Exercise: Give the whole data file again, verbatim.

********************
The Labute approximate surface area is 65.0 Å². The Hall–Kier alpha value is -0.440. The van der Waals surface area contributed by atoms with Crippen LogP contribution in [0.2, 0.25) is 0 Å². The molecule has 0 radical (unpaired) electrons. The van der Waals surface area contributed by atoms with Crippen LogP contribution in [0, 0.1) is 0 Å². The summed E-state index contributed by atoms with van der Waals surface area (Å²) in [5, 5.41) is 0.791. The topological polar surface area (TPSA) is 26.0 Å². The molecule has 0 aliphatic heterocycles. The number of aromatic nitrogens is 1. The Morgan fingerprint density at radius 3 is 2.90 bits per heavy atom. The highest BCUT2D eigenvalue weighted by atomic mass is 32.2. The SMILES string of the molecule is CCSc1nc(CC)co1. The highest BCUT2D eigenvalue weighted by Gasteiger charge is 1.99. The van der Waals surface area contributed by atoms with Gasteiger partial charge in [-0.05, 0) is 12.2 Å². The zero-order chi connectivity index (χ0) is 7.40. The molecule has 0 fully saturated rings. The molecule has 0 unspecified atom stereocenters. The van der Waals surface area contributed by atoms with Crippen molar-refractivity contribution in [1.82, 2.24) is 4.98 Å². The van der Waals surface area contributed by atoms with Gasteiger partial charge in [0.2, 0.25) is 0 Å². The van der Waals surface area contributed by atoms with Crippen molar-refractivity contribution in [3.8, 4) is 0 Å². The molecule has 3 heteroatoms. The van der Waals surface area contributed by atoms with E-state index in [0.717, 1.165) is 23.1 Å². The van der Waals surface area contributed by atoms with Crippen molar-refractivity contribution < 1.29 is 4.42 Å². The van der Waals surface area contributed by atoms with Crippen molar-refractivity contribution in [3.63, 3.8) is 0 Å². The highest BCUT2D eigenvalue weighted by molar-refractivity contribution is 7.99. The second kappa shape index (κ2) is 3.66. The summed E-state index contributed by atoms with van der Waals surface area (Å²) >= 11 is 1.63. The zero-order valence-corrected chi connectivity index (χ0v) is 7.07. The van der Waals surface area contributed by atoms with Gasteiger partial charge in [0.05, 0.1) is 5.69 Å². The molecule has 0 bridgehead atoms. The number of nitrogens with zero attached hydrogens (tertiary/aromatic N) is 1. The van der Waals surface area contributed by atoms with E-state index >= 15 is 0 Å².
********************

The Labute approximate surface area is 65.0 Å². The Hall–Kier alpha value is -0.440. The van der Waals surface area contributed by atoms with Crippen LogP contribution in [0.2, 0.25) is 0 Å². The molecule has 0 radical (unpaired) electrons. The van der Waals surface area contributed by atoms with Crippen LogP contribution in [0, 0.1) is 0 Å². The summed E-state index contributed by atoms with van der Waals surface area (Å²) in [5, 5.41) is 0.791. The topological polar surface area (TPSA) is 26.0 Å². The molecule has 0 aliphatic heterocycles. The number of aromatic nitrogens is 1. The Morgan fingerprint density at radius 3 is 2.90 bits per heavy atom. The highest BCUT2D eigenvalue weighted by atomic mass is 32.2. The SMILES string of the molecule is CCSc1nc(CC)co1. The highest BCUT2D eigenvalue weighted by Gasteiger charge is 1.99. The van der Waals surface area contributed by atoms with Gasteiger partial charge in [-0.05, 0) is 12.2 Å². The zero-order chi connectivity index (χ0) is 7.40. The molecule has 0 fully saturated rings. The molecule has 0 unspecified atom stereocenters. The van der Waals surface area contributed by atoms with Crippen molar-refractivity contribution in [1.82, 2.24) is 4.98 Å². The van der Waals surface area contributed by atoms with Gasteiger partial charge in [0.2, 0.25) is 0 Å². The van der Waals surface area contributed by atoms with Crippen molar-refractivity contribution in [3.8, 4) is 0 Å². The molecule has 3 heteroatoms. The van der Waals surface area contributed by atoms with E-state index in [0.717, 1.165) is 23.1 Å². The van der Waals surface area contributed by atoms with Crippen molar-refractivity contribution < 1.29 is 4.42 Å². The van der Waals surface area contributed by atoms with Crippen molar-refractivity contribution in [3.63, 3.8) is 0 Å². The highest BCUT2D eigenvalue weighted by molar-refractivity contribution is 7.99. The second kappa shape index (κ2) is 3.66. The summed E-state index contributed by atoms with van der Waals surface area (Å²) >= 11 is 1.63. The zero-order valence-corrected chi connectivity index (χ0v) is 7.07. The van der Waals surface area contributed by atoms with Gasteiger partial charge in [0.05, 0.1) is 5.69 Å². The molecule has 0 bridgehead atoms. The number of nitrogens with zero attached hydrogens (tertiary/aromatic N) is 1. The van der Waals surface area contributed by atoms with E-state index >= 15 is 0 Å².